Cycling is a great way to get fit and, in some cases, a much quicker way to get from A to B than driving or taking the bus. However, cyclists are one of the most vulnerable road users and they can be seriously injured in accidents involving other vehicles. Therefore, in this article, we’ve created 10 tips on how to remain as safe as possible when cycling.
Plan Your Route
Planning a cycling route is beneficial for several reasons.
- Firstly, it improves safety by avoiding hazardous roads and high-traffic areas. Cyclists can identify bike lanes or paths, minimising the risk of accidents with vehicles.
- Secondly, planning allows for efficient use of time and energy, optimising the distance and terrain to suit individual fitness levels. A well-thought-out route might also encompass scenic views, enhancing the overall experience.
- Thirdly, it enables cyclists to anticipate potential challenges like steep inclines or adverse weather conditions, preparing them adequately. Moreover, route planning fosters exploration, encouraging riders to discover new places and experience diverse environments.
Check Your Bike Is Safe
Start by checking that the tyres are properly inflated and look for any signs of wear or damage. Ensure the wheels are securely attached and spin freely without wobbling. Check the brakes for responsiveness and proper alignment, and inspect brake pads for wear.
Test the gears to ensure smooth shifting and verify that the handlebars are tight and aligned correctly. Check for loose bolts or components periodically and tighten them as needed. Assess the chain for lubrication and tension. Finally, confirm that the lights and reflectors are functional for enhanced visibility. Regular maintenance and safety checks will ensure a safer and more enjoyable ride.
Always Be In Control Of Your Bike
Always being in control of your bicycle is paramount for safe cycling. Maintain a firm grip on the handlebars, and ensure your hands are ready to brake at all times. Try to keep a steady pace and avoid sudden manoeuvres and always be aware of your surroundings so that you can anticipate potential hazards. If you stay focused at all times, you’ll reduce the risk of injuring yourself or other road users.
Follow The Highway Code
Rules 59 to 82 of The Highway Code are solely for cyclists. They set out essential rules to ensure safety on the road. They provide advice on the types of clothing cyclists should wear, when they should use cycle tracks and cycle paths and where to position themselves on the road. Importantly, the Highway Code has been updated in recent years to promote a hierarchy of road users. One key change involves how motorists should drive to pass cyclists safely. Another explains how cyclists and other road users should give way to pedestrians who are trying to pass at junctions.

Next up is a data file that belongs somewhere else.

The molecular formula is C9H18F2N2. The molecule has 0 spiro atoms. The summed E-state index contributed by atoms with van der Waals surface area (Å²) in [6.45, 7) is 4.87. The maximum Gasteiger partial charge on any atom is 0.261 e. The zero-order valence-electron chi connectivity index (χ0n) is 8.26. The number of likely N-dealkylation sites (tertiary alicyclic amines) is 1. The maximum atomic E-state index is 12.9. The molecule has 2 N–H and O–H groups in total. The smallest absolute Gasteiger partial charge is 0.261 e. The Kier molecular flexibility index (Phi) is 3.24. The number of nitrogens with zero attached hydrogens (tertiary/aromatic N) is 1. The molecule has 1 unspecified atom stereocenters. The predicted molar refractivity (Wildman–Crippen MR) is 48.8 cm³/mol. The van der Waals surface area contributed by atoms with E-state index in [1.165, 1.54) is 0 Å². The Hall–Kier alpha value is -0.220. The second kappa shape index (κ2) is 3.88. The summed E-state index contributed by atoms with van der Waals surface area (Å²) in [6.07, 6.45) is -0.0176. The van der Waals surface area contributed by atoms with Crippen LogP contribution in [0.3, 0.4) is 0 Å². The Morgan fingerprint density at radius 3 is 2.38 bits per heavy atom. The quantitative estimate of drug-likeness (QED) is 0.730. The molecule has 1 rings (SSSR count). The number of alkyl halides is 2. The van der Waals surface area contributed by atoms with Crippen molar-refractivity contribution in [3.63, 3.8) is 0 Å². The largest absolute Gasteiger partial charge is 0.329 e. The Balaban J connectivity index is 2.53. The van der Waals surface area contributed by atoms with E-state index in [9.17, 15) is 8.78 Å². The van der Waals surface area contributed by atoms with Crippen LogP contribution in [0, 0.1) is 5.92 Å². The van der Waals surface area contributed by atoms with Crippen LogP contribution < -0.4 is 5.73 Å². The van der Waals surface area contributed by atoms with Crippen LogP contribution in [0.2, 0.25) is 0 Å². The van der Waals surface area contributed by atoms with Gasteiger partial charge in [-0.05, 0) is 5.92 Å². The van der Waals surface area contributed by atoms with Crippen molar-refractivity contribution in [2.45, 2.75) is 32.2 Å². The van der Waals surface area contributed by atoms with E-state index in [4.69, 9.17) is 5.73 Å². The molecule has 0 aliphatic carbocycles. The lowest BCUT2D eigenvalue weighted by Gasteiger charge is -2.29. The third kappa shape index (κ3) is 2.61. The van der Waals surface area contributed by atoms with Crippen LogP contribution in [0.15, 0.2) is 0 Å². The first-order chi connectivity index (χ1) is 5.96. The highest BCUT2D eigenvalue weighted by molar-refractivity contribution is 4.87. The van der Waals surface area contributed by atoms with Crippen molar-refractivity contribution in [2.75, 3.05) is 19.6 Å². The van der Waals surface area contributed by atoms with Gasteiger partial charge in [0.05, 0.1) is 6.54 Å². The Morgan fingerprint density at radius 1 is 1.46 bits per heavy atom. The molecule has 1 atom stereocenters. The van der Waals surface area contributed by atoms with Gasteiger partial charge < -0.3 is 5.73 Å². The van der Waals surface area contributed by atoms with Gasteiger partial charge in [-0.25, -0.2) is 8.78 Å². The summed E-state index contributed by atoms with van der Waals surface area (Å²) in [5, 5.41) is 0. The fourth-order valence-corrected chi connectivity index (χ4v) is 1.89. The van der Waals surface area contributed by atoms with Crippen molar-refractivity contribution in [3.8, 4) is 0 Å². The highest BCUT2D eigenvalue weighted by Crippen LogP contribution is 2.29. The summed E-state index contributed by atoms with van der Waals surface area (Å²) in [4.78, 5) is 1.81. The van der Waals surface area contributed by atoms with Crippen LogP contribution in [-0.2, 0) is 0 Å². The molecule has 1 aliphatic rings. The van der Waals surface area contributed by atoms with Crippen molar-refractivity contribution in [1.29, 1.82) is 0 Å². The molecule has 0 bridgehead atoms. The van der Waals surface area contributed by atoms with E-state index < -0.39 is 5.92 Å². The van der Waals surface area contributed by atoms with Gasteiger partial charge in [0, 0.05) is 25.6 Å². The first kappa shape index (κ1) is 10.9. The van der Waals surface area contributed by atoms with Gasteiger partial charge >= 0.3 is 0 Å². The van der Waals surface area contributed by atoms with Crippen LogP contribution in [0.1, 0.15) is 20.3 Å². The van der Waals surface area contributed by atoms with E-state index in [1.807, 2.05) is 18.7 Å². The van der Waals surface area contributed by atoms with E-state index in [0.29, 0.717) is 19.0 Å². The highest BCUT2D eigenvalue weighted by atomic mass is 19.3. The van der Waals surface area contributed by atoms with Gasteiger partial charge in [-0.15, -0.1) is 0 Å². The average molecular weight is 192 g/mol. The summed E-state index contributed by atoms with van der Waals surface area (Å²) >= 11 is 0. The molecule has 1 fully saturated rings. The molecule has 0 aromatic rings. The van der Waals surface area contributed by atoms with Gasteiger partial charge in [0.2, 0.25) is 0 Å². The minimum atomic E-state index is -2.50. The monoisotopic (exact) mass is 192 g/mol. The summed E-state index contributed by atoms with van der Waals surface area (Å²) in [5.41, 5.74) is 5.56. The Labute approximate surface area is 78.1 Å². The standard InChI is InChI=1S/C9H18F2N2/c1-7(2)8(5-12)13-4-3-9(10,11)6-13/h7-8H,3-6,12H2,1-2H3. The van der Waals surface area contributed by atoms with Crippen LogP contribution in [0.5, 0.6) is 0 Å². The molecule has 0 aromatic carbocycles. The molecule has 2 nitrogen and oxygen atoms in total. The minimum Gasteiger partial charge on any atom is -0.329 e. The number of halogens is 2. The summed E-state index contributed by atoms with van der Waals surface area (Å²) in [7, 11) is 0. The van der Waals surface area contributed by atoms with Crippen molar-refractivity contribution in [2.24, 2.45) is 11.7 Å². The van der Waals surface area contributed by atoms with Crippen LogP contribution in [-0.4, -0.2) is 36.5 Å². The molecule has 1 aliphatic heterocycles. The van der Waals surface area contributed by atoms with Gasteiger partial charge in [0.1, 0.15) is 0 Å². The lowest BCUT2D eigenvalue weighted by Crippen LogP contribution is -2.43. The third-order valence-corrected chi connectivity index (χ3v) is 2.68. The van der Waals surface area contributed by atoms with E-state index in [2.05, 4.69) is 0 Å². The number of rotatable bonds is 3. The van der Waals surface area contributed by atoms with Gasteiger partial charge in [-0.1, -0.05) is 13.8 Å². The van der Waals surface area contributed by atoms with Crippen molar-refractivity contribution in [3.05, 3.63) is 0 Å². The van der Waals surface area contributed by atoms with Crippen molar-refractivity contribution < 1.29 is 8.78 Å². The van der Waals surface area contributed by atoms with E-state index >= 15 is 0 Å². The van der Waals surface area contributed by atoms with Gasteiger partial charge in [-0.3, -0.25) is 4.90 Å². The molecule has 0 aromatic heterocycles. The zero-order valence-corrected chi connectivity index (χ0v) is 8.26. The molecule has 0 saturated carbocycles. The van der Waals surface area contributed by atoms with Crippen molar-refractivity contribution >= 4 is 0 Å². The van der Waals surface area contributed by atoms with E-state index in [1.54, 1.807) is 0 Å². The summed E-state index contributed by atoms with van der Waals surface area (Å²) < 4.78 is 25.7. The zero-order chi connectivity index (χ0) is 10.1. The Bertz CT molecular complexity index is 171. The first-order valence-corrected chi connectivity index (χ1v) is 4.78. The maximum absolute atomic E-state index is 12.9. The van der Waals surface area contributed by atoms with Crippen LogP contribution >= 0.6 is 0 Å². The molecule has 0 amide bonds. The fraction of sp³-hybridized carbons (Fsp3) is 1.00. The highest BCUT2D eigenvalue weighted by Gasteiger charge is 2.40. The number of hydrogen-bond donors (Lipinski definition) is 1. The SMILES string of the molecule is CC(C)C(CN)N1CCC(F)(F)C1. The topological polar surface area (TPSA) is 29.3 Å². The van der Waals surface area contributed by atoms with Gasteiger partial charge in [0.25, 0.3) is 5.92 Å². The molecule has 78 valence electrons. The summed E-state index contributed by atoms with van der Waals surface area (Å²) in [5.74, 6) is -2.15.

Use Hand Signals
Cyclists should use hand signals to communicate their intentions clearly with other road users. You should safely stick your arm out clearly to indicate which direction you are turning when entering a junction or changing lanes on the road.This proactive approach fosters safer interactions, reducing the risk of accidents and helps to keep traffic flowing. Using hand signals is a simple yet effective way for cyclists to enhance their visibility and ensure a safer riding experience for everyone.
Check Behind You
Cyclists should always check behind them to be aware of their surroundings and potential hazards. By regularly glancing over their shoulder, cyclists can identify approaching vehicles, pedestrians or other cyclists. This increased awareness allows cyclists to make informed decisions and take necessary precautions, such as adjusting their position on the road or signalling their intentions. You should always check behind you before changing lanes, overtaking or performing other manoeuvres to try and prevent accidents.
Approach Junctions Correctly
Approaching junctions correctly while cycling is vital for ensuring safety and smooth traffic flow. Firstly, position yourself well in advance, in the appropriate lane and consider taking the primary position to increase visibility. Always check for approaching traffic from all directions and try to anticipate potential hazards.